Publication Title

Florida Journal of International Law


legal writing, non-native speakers of English

Document Type



This Article attempts to use linguistics, specifically text analysis and pragmatics, to help explain how and why lawyers who are non-native speakers of English (NNS) struggle with cohesion in their U.S. legal writing. Then in light of that discussion, it offers a four-step, receptive and productive exercise to engage students in contrastive analysis of cohesive features across languages and cultures.

It begins by distinguishing coherence (top-down flow related to rhetorical preferences and organization of content and argument) from cohesion (bottom-up flow related to the surface features that exhibit connections between clauses). As background, it explores the role of cohesion in English as understood by linguists in text analysis. Through this discussion, it explains that while cohesion does not create coherence, inappropriate or incorrect use of cohesive devices may interfere with coherence and a sense of top-down flow, which is of particular concern for NNS lawyers.

Next the Article offers perspectives from pragmatics, primarily Relevance theory, to identify the principles that guide a writer’s decisions about when and whether to use cohesive devices—principles that provide insight into how NNS lawyers may approach the problem of connecting.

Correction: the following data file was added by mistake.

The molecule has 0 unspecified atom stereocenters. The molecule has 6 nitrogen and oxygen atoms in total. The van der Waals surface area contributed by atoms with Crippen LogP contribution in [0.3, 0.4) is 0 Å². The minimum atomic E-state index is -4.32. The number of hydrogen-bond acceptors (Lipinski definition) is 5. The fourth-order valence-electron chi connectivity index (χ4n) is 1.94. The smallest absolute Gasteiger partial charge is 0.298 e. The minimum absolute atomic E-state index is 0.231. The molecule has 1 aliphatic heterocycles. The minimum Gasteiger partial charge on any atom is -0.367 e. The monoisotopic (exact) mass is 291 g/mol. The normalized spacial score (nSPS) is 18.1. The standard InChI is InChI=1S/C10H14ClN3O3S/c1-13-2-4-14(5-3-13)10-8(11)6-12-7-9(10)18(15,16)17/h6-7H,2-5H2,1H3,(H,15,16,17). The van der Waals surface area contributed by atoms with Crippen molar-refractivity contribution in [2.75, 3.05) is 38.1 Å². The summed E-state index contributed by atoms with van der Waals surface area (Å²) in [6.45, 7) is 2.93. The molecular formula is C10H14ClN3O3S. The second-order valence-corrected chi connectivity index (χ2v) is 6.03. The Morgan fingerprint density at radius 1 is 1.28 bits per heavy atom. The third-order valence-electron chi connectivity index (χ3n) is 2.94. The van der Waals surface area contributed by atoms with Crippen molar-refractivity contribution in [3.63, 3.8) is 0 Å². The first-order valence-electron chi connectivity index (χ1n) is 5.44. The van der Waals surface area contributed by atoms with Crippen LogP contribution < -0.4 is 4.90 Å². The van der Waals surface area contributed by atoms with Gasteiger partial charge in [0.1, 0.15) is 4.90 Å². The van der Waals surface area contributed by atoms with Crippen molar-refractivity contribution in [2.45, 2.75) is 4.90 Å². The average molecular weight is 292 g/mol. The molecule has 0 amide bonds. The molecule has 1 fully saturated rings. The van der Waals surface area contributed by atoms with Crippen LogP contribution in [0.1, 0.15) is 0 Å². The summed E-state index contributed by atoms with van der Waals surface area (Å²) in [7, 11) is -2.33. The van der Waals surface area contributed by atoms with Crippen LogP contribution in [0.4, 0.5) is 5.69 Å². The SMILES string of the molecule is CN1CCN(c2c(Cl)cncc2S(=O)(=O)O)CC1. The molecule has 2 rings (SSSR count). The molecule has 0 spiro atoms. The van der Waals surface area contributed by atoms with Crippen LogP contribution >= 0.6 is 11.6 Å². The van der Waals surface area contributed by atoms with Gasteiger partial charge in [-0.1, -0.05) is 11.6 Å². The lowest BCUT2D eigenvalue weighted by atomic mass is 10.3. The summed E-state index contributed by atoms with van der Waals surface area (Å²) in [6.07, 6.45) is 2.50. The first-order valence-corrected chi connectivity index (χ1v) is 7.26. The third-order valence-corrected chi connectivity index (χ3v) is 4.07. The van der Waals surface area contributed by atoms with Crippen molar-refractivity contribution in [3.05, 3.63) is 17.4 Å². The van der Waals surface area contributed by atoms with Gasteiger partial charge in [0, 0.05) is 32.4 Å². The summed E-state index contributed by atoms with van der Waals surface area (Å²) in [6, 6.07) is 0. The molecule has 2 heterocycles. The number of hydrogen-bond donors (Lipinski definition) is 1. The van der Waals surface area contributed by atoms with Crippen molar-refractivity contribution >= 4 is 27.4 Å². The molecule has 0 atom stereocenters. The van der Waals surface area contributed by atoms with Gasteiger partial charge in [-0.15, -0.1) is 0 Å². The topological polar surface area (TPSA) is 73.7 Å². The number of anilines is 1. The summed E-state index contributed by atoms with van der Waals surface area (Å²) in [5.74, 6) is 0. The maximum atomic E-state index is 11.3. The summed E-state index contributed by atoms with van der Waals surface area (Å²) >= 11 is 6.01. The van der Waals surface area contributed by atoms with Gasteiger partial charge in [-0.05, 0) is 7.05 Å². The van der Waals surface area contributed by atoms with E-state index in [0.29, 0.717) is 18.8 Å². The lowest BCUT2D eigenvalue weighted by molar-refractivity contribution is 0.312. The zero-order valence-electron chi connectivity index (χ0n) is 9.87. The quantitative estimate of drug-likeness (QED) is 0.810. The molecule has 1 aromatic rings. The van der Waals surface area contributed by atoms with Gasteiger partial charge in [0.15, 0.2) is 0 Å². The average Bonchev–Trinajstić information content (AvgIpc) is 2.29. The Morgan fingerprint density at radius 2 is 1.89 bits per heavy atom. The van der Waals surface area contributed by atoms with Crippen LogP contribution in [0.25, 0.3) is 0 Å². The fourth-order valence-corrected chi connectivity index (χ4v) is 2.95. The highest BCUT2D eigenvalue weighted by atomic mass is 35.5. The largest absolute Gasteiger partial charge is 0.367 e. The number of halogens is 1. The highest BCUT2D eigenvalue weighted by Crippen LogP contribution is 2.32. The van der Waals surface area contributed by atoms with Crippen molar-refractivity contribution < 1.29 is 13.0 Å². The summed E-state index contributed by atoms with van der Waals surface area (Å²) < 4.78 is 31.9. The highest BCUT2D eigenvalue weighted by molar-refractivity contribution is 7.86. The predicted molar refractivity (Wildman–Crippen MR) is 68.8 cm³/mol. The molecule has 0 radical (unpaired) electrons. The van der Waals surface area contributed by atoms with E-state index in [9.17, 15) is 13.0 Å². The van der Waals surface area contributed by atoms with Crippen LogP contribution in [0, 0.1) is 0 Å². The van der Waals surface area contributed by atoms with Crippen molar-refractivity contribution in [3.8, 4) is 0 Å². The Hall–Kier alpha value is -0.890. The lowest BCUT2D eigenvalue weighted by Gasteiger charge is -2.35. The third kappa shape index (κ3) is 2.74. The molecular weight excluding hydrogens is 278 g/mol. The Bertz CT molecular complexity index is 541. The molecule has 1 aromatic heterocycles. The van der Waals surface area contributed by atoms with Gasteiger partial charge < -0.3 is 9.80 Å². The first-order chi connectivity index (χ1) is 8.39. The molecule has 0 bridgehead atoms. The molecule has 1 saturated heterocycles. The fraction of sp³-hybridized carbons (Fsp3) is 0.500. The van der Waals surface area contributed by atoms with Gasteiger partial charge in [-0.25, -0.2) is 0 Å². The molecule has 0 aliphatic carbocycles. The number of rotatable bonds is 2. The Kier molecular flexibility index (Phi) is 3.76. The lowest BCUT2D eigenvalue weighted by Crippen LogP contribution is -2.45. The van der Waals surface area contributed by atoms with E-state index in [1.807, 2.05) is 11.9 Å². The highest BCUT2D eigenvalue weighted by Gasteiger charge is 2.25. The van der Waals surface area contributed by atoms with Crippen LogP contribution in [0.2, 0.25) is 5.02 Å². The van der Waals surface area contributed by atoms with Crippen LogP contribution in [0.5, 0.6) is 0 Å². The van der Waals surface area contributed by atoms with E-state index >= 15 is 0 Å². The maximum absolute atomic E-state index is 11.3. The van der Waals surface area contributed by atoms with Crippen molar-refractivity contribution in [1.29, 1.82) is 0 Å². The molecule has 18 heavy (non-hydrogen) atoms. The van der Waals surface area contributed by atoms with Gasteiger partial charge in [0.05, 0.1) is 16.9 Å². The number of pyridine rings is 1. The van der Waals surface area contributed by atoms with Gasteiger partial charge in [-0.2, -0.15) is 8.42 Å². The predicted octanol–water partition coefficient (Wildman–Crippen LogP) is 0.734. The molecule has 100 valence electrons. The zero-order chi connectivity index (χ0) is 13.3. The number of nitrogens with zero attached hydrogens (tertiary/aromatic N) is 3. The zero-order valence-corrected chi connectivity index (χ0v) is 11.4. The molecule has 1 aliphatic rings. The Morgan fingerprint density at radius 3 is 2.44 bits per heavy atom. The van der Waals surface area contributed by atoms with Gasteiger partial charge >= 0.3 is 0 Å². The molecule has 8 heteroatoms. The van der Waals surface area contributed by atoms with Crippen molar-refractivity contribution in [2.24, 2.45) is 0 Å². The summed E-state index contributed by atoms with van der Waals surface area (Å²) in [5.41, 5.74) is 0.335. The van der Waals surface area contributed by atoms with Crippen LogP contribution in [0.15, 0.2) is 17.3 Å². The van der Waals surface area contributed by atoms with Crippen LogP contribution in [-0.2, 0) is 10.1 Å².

From there, it elaborates on how the use of cohesive ties varies across languages and cultures. Finally, the Article argues that law professors can extend the contrastive analysis they already do for top-down organization and flow to bottom-up structures related to cohesion.

To this end, the Article offers a simple, adaptable exercise aimed at helping NNS lawyers increase their repertoires of cohesive devices as well as their understanding of how native English writers use cohesive devices to signal connections and relationships between their ideas. This exercise asks students to (1) use contrastive analysis to examine the cohesive features of a model, five-paragraph, persuasive essay; (2) write a similar, research-free, five-paragraph essay based on lessons from discussion of the model; (3) engage in an intensive, guided peer-review of the cohesive ties in these essays; and (4) revise their own work based on comments and contrastive analysis. At each stage, students identify important nuances and differences between how cohesive devices are defined and used in different legal discourse communities, while building their own repertoires and commands of the cohesive devices used by successful U.S. legal writers.



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